Space Shuttle Atlantis To Move To Launch Pad Saturday

Aug 26, 2008

(PhysOrg.com) -- Space shuttle Atlantis is scheduled to roll out to Launch Pad 39A at NASA's Kennedy Space Center on Saturday, Aug. 30. Atlantis is targeted to lift off Oct. 8 to repair the Hubble Space Telescope.

The first motion of the shuttle out of Kennedy's Vehicle Assembly Building is scheduled for 12:01 a.m. EDT. The fully assembled space shuttle, consisting of the orbiter, external tank and twin solid rocket boosters, was mounted on a mobile launcher platform and will be delivered to the pad atop a crawler-transporter. The crawler will travel slower than 1 mph during the 3.4-mile journey. The process is expected to take approximately six hours.

Repairs to Launch Pad 39A's flame trench wall were completed Aug. 5 after crews installed a steel grid structure and covered it in a heat-resistant material. The pad's north flame trench was damaged when bricks tore away from the wall during the May 31 launch of space shuttle Discovery.

NASA Television will provide live coverage of Atlantis' move to the launch pad beginning at 6:30 a.m. Video highlights of the rollout will air on NASA TV Video File.

During its 11-day mission that includes five spacewalks, the STS-125's crew of seven astronauts will install two new instruments in Hubble, as well as replace the Fine Guidance Sensor. The result will be six working, complementary science instruments with capabilities beyond those now available, and an extended operational lifespan of the telescope through at least 2013.

Atlantis will be commanded by Scott Altman. Gregory C. Johnson will be pilot. Mission Specialists will be John Grunsfeld, Mike Massimino, Megan McArthur, Andrew Feustel and Michael Good.

Provided by NASA

Explore further: Scars on Mars from 2012 rover landing fade—usually

Related Stories

Image: Launch of first crewed Gemini flight

Mar 24, 2015

In a span of 20 months from March 1965 to November 1966, NASA developed, tested and flew transformative capabilities and cutting-edge technologies in the Gemini program that paved the way for not only Apollo, ...

Successful test flights for Mars landing technology

Mar 19, 2015

It's tricky to get a spacecraft to land exactly where you want. That's why the area where the Mars rover Curiosity team had targeted to land was an ellipse that may seem large, measuring 12 miles by 4 miles ...

Team suggests sublimating ice to propel CubeSats

Mar 19, 2015

(Phys.org)—A trio of researchers affiliated with Delft University in The Netherlands, has come up with a new way to provide propulsion for CubSats—use frozen water as fuel. In their paper published in ...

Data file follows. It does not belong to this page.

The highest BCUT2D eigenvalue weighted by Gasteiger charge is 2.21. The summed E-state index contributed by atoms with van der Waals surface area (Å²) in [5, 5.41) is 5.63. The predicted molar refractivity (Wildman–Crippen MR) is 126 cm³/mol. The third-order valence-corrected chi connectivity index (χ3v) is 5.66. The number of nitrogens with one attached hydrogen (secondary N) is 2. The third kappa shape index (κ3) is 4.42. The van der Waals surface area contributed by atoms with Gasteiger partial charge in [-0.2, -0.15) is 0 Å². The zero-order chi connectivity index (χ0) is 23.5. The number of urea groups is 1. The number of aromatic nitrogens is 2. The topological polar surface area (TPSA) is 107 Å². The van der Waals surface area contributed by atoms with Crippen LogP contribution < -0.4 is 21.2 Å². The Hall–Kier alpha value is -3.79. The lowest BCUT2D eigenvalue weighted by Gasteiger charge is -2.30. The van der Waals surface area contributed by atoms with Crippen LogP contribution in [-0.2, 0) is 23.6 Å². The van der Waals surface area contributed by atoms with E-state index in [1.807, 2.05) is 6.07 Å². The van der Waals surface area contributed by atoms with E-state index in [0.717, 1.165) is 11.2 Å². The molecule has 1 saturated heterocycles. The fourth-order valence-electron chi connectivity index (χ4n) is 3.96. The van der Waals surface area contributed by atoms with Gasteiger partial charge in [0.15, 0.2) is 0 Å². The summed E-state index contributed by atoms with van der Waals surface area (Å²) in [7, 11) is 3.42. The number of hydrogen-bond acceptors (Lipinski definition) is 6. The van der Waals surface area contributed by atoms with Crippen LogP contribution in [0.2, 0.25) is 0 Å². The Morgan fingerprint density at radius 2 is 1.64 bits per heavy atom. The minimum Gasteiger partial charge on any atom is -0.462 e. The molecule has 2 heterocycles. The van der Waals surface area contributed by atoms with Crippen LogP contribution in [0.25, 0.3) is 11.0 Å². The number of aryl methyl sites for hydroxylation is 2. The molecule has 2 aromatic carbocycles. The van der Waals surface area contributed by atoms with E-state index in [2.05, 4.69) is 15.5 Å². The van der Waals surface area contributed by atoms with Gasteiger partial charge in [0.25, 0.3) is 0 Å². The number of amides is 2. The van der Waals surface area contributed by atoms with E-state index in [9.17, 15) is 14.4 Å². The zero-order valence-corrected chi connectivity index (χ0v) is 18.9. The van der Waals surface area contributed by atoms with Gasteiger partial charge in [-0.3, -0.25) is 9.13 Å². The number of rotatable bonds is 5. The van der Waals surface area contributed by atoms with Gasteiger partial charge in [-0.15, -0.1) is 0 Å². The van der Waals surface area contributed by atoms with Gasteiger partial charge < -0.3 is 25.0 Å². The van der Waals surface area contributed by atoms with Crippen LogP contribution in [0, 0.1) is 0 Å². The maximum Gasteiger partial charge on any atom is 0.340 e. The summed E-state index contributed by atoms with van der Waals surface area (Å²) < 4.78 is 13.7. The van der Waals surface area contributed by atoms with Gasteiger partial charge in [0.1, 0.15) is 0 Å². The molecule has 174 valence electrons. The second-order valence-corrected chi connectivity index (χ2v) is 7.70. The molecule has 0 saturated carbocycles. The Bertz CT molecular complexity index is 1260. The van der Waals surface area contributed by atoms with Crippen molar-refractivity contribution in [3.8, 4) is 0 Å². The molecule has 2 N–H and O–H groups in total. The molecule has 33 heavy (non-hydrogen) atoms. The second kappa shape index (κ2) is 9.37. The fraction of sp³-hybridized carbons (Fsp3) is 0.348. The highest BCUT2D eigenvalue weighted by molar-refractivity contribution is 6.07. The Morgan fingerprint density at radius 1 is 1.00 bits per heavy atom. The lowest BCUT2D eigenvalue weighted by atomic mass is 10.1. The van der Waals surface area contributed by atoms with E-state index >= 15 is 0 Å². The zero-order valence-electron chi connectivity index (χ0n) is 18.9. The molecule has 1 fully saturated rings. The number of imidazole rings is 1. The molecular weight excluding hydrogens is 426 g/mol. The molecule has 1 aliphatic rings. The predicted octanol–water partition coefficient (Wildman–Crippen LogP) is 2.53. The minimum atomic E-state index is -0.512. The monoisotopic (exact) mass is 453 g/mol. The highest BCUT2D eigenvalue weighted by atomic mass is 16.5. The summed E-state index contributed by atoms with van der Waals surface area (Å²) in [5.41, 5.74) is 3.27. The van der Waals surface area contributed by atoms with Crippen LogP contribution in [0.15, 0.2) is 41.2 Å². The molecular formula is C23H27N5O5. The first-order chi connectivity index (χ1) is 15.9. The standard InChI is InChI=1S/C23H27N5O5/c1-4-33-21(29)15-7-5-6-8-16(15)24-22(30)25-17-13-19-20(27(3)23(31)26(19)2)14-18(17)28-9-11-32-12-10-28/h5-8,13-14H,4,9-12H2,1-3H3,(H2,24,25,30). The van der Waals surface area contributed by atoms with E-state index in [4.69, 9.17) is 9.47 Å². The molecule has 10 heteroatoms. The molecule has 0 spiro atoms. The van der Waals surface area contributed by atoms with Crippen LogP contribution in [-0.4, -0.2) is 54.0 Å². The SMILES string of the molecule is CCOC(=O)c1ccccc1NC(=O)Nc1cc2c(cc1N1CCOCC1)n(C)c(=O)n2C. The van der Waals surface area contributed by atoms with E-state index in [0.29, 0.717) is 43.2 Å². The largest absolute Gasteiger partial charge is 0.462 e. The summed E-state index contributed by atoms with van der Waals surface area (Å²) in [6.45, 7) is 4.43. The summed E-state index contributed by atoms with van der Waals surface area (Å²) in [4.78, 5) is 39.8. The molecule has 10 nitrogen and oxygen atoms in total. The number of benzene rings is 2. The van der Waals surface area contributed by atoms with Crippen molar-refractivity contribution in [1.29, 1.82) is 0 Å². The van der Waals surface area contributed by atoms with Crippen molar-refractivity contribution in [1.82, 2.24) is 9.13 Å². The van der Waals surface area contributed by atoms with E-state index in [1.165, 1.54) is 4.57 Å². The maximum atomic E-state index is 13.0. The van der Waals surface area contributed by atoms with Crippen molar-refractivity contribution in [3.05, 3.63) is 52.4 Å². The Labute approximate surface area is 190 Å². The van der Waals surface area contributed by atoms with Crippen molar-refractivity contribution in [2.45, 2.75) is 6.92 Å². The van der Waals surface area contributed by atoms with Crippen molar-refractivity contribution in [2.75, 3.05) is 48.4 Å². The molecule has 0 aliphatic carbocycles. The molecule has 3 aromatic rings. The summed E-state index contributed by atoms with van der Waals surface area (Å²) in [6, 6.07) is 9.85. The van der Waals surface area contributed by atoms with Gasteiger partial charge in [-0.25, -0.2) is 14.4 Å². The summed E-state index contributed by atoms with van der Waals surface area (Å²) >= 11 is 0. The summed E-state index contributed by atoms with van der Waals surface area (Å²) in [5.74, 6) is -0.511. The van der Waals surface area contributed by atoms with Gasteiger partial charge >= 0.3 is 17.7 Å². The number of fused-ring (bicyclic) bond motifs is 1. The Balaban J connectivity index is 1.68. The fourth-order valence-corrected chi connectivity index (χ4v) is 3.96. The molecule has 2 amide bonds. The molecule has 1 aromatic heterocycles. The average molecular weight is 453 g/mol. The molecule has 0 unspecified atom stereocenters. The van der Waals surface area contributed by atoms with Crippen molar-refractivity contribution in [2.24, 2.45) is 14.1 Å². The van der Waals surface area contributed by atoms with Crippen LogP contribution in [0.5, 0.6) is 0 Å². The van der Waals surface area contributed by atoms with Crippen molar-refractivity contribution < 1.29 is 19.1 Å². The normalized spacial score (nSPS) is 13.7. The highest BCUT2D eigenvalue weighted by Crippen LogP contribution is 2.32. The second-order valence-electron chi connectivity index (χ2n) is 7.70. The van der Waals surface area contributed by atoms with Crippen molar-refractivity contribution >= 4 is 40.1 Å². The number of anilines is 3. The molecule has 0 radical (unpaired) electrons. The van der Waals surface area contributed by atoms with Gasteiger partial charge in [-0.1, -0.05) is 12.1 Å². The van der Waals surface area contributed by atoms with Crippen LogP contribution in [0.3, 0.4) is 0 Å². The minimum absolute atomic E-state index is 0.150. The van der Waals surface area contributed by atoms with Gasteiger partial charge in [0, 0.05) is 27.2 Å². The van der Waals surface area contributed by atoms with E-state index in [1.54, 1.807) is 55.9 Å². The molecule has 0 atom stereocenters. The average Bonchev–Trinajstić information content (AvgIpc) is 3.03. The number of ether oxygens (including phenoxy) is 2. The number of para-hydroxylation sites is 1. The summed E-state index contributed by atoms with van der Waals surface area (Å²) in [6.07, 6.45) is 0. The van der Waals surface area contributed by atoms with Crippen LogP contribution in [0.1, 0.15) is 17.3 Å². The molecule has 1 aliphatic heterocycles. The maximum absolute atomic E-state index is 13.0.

Orion's launch abort system motor exceeds expectations

Mar 10, 2015

Three seconds. That's all it took for the attitude control motor of NASA's Orion Launch Abort System (LAS) to prove that its material can survive not only the intense temperatures, pressures, noise and vibrations ...

Recommended for you

Cassini: Return to Rhea

4 hours ago

After a couple of years in high-inclination orbits that limited its ability to encounter Saturn's moons, NASA's Cassini spacecraft returned to Saturn's equatorial plane in March 2015.

Comet dust—planet Mercury's 'invisible paint'

11 hours ago

A team of scientists has a new explanation for the planet Mercury's dark, barely reflective surface. In a paper published in Nature Geoscience, the researchers suggest that a steady dusting of carbon from p ...

It's 'full spin ahead' for NASA soil moisture mapper

14 hours ago

The 20-foot (6-meter) "golden lasso" reflector antenna atop NASA's new Soil Moisture Active Passive (SMAP) observatory is now ready to wrangle up high-resolution global soil moisture data, following the successful ...

What drives the solar cycle?

14 hours ago

You can be thankful that we bask in the glow of a relatively placid star. Currently about halfway along its 10 billion year career on the Main Sequence, our sun fuses hydrogen into helium in a battle against ...

MESSENGER completes 4,000th orbit of Mercury

14 hours ago

On March 25, the MESSENGER spacecraft completed its 4,000th orbit of Mercury, and the lowest point in its orbit continues to move closer to the planet than ever before. The orbital phase of the MESSENGER ...

User comments : 0

Please sign in to add a comment. Registration is free, and takes less than a minute. Read more

Click here to reset your password.
Sign in to get notified via email when new comments are made.